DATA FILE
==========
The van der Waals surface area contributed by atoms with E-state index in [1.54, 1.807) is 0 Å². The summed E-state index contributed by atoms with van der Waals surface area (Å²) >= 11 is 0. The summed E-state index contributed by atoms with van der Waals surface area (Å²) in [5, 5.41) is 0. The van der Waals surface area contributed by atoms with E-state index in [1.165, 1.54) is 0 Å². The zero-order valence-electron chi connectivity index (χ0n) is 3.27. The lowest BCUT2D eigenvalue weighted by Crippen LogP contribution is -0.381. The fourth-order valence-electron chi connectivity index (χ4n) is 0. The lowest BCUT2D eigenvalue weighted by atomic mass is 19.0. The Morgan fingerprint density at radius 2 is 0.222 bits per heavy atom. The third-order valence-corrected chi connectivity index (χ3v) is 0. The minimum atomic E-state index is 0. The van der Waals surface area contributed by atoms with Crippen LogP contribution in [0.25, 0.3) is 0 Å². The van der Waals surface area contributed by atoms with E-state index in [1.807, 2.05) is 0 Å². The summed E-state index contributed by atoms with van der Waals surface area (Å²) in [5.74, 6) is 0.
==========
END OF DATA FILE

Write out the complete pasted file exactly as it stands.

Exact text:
The van der Waals surface area contributed by atoms with E-state index in [1.54, 1.807) is 0 Å². The summed E-state index contributed by atoms with van der Waals surface area (Å²) >= 11 is 0. The summed E-state index contributed by atoms with van der Waals surface area (Å²) in [5, 5.41) is 0. The van der Waals surface area contributed by atoms with E-state index in [1.165, 1.54) is 0 Å². The zero-order valence-electron chi connectivity index (χ0n) is 3.27. The lowest BCUT2D eigenvalue weighted by Crippen LogP contribution is -0.381. The fourth-order valence-electron chi connectivity index (χ4n) is 0. The lowest BCUT2D eigenvalue weighted by atomic mass is 19.0. The Morgan fingerprint density at radius 2 is 0.222 bits per heavy atom. The third-order valence-corrected chi connectivity index (χ3v) is 0. The minimum atomic E-state index is 0. The van der Waals surface area contributed by atoms with Crippen LogP contribution in [0.25, 0.3) is 0 Å². The van der Waals surface area contributed by atoms with E-state index in [1.807, 2.05) is 0 Å². The summed E-state index contributed by atoms with van der Waals surface area (Å²) in [5.74, 6) is 0.